It’s been awhile since I’ve delved specifically into Samsung Knox MDM, but these days it covers a wide variety of features, and Knox-enabled devices are popping up everywhere. Samsung is hosting a developer conference here in San Francisco next week, so now is a good time to catch up on Knox and see how its position in the EMM space has evolved.
We know how the buildup to Knox went: For the first several years, Android didn’t have the best management APIs, so it was up to individual OEMs to add in their own. Samsung took an early lead with their SAFE program, and then in 2013 introduced Knox, with work and personal data separation features. Knox 1.0 required apps to be wrapped, but this changed in 2014 when Knox 2.0 made the platform more flexible.
Recently, the baseline of Android has been catching up, with much more extensive MDM APIs, managed Google Play, and just last month, zero touch provisioning. However, devices are still differentiated by their specifications, hardware-based security, certifications, and additional EMM capabilities. For many use cases (which I’ll get to later), companies are still thinking about devices on an OEM basis, and Samsung clearly has a strong position.
What’s in Samsung Knox MDM today?
It’s common knowledge that there are a lot of Samsung Knox MDM controls, and that they ride on top of the hardware-based security that Samsung builds into Galaxy phones and tablets. These devices can make sure that only trusted, unmodified firmware is used; use ARM TrustZone; make sure apps and process don’t access things they shouldn’t; enable MDM do remote attestation; have a fuse-like mechanism to make sure rooted devices aren’t used; and so on. They also have certifications, including Common Criteria, FIPS 140-2, and U.S. Department of Defense approval; plus they support SmartCards.
But on top of all this, there are some other Knox programs and features to know about. (You can see their full list, as well as developer documentation.) Samsung offers a lot of ways to customize devices, for example by removing bloatware; remapping keys; setting up a single app, kiosk, or shared device mode; pushing apps and wallpaper; and more. They also offer custom binaries.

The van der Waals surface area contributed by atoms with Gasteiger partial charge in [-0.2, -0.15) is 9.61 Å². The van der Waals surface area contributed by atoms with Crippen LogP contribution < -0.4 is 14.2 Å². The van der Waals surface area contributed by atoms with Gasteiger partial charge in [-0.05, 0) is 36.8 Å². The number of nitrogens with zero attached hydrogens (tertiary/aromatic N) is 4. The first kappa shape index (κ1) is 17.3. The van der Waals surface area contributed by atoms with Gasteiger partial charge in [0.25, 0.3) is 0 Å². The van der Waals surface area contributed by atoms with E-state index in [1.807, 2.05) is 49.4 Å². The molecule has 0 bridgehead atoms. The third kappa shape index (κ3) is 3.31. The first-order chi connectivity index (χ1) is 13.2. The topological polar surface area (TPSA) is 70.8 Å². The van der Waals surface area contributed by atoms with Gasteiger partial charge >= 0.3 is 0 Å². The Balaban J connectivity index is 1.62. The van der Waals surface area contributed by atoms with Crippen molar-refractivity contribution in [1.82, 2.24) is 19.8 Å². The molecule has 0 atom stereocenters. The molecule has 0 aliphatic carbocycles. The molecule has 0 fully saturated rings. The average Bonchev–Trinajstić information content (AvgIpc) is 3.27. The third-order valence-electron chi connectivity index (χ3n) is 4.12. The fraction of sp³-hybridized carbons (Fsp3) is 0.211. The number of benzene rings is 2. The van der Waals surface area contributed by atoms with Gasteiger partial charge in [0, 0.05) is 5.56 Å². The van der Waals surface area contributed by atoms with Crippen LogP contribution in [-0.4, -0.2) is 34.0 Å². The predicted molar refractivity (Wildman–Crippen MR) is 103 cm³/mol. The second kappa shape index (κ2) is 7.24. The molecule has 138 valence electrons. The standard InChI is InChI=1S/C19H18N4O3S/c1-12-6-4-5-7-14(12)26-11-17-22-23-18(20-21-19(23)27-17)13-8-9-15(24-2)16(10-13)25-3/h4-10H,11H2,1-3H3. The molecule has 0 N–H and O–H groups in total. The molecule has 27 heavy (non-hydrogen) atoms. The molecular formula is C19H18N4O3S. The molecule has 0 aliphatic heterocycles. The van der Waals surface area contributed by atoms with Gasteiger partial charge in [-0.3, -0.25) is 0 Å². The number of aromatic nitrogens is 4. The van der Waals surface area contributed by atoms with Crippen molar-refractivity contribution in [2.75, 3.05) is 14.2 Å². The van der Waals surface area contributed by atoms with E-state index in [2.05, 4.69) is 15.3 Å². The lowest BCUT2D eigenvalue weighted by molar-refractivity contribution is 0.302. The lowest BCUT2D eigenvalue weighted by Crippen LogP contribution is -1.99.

The out-of-box-experience concept has been getting a lot of attention recently (think Apple Device Enrollment Program, Windows AutoPilot, and Android zero-touch); this is the idea that when a corporate-owned device is powered on for the very first time, it gets enrolled in MDM and configured automatically as part of the setup process, ensuring that it can’t be used in an unmanaged state. This requires connections between the manufacturer, an EMM provider, and the reseller/carrier; Samsung offers Knox Mobile Enrollment and Knox Configure services to do this.
We’re not done yet—Knox has their own MDM offering (though they’re not competing with EMM partners); ISVs can use Knox to essentially create a container for their individual apps, even without MDM in place; and then of course there's DeX, the phone/desktop hybrid mode, which I wrote about earlier this year.
Another notable thing that Samsung is rolling out right now is called enterprise firmware over-the-air (E-FOTA). E-FOTA will let administrators have complete control, via EMM, of device operating system updates. Most EMM vendors will be rolling out their support soon. Remember, most flagship Android devices are pretty good about getting Android security updates these days, too.
This is starting to sound like a commercial for Samsung Knox MDM features. I’m impressed with the work they’ve done, but of course that’s not my point. On one level, I think everybody will agree that Samsung has gone after the enterprise aggressively, and the effort is paying off. And since Samsung works with all the top EMM vendors, we have to keep up with what they’re doing, just like with Google, Apple, and Microsoft. On a higher level, it shows the overall maturity and reach of the entire enterprise mobility space.
What’s interesting is that back when Knox first came out, a lot of us—myself included—were focused on the BYOD-centric, support-anything-that-walks-in-the-door mindset. What one hardware maker was doing was less interesting than operating system and EMM advances that could address the whole industry. But corporate-issued devices haven’t gone away, and while I don’t have any numbers on hand, it’s safe to say that they’re likely growing.
There’s been a huge increase in mobile devices being used as embedded and single-purpose devices—just think of all the tablet point of sale terminals you see, tablets in the back of taxis and in airports, and frontline employees in all industries carrying around mobile devices of all shapes and sizes.
There’s been a lot of work to address federal and regulated organizations, too. To address these, Samsung had to go in with EMM partnerships so they could offer a packaged stack, and figure out things like call and SMS recording.
Again, my point here is to note how far enterprise mobility has come in the last five years, and catch up on some of the details that Samsung has been working on. I’ll be at their developer conference next week, so if there are any interesting details, plans, or case studies, I’ll write them up.